I graduated in 2016 and have been working in the zoo industry ever since

Lauren Florisson, MSc Zoo Conservation Biology* graduate

My first job was working as a Registrar and Zoo Keeper for a small zoo in Scotland where I was responsible for keeping records and coordinating animal transfers and additionally being a bird keeper.

In 2017, I was offered a job working for the British and Irish Association of Zoos and Aquariums (BIAZA) as a Programmes Officer. In this role I supported the Director and the Programmes Manager in their work. 

Last year I made the jump to a similar role working for the European Association of Zoos and Aquaria (EAZA). I am responsible for my own working group (EAZA nutrition working group) and work for the Animal Programmes department as Support Officer.

Lauren Florisson, MSc Zoo Conservation Biology graduate

In my role at BIAZA, I was responsible for supporting several committees such as the Research Committee, Mission Enabling Committee and several working groups, answering questions from members and facilitating committees and working groups, helping them to meet the BIAZA standards. BIAZA is the zoo and aquarium industry body in the UK and Ireland and has around 120 zoos and aquariums which are members. These institutions have high standards in education, animal care, research and other important areas of zoo industries.

At EAZA, I work in the Animal Programmes Department which coordinates the Taxon Advisory Groups (TAGS) and the Animal Breeding Programmes (EEPs). They support the various coordinators and chairs in meeting the aims of the different programmes. I support the four liaisons to the TAGS with keeping records up to date. I coordinate the annual conference programme with other people at the office and am also responsible for keeping the financial overview of the biannual conservation campaign run by EAZA. One day a week I am contracted to the European Union of Aquarium Curators (EUAC) which I help with administration such as keeping the website up to date and supporting the Steering Committee in meeting their objectives.

My career highlights include actually making the decision to apply and getting accepted onto the masters programme at Plymouth. This has given me such a better understanding of zoo management that I did not get in my undergraduate degree as that was very broad. Another highlight was getting the jobs at BIAZA and EAZA as this is work that I want to do and grow more in.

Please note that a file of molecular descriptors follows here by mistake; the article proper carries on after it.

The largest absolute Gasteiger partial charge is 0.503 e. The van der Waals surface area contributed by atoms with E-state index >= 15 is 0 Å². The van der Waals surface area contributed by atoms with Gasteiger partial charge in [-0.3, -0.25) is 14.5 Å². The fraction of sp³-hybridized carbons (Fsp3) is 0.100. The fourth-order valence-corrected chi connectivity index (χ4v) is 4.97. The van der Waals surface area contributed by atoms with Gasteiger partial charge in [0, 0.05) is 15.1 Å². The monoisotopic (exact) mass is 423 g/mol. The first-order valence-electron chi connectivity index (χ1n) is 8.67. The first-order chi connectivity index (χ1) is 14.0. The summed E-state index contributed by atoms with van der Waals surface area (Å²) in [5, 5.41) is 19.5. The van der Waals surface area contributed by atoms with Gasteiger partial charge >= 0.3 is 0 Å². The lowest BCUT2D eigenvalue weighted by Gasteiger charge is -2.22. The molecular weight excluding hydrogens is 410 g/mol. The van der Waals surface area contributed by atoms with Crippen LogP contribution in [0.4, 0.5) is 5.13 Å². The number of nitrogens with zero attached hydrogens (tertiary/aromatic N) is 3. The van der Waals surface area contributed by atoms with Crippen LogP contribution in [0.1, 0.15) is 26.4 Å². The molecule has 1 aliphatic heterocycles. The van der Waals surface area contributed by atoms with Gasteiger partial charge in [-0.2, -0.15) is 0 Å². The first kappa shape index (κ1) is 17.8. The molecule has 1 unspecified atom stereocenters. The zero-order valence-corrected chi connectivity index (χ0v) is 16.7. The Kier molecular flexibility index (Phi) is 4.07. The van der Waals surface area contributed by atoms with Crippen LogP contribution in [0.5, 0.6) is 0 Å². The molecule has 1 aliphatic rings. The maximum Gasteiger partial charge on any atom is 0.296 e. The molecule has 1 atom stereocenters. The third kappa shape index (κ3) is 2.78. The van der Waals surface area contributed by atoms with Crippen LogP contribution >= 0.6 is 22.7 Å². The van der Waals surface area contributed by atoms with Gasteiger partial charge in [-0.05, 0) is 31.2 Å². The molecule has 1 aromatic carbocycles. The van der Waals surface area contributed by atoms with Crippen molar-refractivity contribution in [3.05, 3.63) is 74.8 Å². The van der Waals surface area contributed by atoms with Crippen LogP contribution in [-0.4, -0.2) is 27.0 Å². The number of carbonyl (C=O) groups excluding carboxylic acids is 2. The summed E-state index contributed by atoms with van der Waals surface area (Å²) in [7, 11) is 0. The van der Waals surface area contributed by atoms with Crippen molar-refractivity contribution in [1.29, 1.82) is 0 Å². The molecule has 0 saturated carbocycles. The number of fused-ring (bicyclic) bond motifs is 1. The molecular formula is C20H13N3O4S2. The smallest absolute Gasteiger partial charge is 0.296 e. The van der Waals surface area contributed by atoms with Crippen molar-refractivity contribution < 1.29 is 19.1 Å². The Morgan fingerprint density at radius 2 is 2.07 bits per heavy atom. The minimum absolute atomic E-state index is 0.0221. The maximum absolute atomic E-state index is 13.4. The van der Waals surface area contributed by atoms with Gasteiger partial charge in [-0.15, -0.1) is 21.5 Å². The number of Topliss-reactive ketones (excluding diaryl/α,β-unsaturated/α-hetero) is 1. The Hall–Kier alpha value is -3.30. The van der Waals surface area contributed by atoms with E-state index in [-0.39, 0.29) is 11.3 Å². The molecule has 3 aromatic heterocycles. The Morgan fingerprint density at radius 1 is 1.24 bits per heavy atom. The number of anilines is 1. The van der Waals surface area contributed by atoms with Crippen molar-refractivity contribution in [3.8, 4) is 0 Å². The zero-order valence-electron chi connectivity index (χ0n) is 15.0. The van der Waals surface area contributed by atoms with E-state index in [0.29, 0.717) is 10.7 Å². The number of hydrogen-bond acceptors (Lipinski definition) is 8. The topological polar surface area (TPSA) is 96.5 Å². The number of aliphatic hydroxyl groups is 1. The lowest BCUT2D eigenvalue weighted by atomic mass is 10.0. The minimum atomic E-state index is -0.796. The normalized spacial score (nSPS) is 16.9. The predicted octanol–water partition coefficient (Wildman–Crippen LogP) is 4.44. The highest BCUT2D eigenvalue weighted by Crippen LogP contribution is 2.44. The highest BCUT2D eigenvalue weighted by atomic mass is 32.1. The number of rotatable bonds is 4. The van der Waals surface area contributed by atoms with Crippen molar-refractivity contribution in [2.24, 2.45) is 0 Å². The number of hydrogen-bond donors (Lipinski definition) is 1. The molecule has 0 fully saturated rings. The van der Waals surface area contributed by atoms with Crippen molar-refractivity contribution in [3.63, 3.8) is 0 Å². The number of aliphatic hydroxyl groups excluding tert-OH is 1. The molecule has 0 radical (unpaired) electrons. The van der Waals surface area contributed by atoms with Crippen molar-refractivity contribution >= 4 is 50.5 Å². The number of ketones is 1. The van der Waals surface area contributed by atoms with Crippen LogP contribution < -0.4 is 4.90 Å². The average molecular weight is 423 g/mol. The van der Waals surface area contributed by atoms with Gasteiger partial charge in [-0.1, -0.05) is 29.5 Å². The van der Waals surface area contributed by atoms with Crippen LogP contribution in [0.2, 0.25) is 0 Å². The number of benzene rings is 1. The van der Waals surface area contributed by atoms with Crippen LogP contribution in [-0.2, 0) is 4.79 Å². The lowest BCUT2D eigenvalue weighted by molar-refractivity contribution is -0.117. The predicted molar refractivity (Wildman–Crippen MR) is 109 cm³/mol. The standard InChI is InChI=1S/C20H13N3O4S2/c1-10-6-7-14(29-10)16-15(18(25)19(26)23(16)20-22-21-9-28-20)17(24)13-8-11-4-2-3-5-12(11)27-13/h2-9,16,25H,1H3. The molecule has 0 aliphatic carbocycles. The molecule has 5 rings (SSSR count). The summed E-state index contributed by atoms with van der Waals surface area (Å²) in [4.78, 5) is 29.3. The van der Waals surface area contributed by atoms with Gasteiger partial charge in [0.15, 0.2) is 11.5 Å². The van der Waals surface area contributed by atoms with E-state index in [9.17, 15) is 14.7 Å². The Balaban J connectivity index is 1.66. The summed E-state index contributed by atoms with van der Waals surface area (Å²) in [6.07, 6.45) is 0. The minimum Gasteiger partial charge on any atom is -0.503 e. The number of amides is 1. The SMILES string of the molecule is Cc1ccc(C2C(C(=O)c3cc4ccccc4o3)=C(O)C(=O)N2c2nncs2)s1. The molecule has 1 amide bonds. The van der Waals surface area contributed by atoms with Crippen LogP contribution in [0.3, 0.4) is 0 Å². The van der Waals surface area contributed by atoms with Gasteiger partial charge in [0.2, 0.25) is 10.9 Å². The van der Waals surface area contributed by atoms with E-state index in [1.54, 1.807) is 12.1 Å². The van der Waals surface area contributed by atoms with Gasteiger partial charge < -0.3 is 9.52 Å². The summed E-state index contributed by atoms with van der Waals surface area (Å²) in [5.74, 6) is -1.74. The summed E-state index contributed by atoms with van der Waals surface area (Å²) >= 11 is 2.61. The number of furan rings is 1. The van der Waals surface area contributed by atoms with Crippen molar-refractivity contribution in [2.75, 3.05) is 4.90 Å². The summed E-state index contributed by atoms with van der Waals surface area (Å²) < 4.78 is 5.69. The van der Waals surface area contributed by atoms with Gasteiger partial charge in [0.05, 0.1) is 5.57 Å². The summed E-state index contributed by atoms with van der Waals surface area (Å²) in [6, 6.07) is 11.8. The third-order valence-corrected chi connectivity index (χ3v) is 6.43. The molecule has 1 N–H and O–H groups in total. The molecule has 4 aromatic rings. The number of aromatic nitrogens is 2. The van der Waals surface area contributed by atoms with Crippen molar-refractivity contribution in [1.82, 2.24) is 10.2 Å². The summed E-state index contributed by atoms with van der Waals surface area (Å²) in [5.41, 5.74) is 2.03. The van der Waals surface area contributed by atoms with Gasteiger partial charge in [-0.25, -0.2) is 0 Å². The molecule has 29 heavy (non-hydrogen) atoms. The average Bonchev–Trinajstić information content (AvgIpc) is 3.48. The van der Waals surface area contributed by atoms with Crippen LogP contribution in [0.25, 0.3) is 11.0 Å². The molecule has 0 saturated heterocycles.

Why Plymouth?

The main reason I chose Plymouth was to get a better understanding of zoo management and to give myself less of a broad background in animal management but rather aimed at zoos. The MSc offered a diverse range of subjects combined with the practical element taught at Paignton Zoo. The modules gave me a broad understanding but I could narrow down my own interests with the projects and assignments which made it even more valuable and interesting.
The programme opened doors for me that would have otherwise remained closed. The ability to network with the staff at Paignton Zoo and the knowledge of the course lecturers allowed me to meet a lot more people within the small zoo community. Even now working for the European Association I regularly meet the same people.
Plymouth allowed me to pursue my own interests in my thesis. It allowed me to see that zoos and aquariums are not only places where animals are kept but can offer so much more. 
Ring-Tailed Lemur, Paignton Zoo

The MSc helped me to see that I was not only interested in working with animals but I wanted a different career path. 

I realised that there is a lot more work within the zoo industry, meaning you do not need to work for only one zoo but rather for a zoo association. The close working relationship with Paignton Zoo showed me how a larger institution is run with many departments working together for the same goal. I have a similar feeling when working for an association in that we are all working for the same goal. The zoo community is a small community with many of the same faces with a lot of expertise and friendly atmosphere even when we do not always agree between us. 

Plymouth has broadened my horizon.

*programme renamed MSc Zoo and Aquarium Conservation Biology

MSc Zoo and Aquarium Conservation Biology

Are you passionate about animal conservation and welfare and keen to shape the zoos and aquariums of the future? Our unique programme is the first of its kind in the world. Study factors affecting animal husbandry and breeding programmes within the context of international zoo management and collaboration. Our partnership with Paignton Zoo gives you access to their connections, research and expertise – so you’re primed to make a difference.
Amur tiger named Vladimir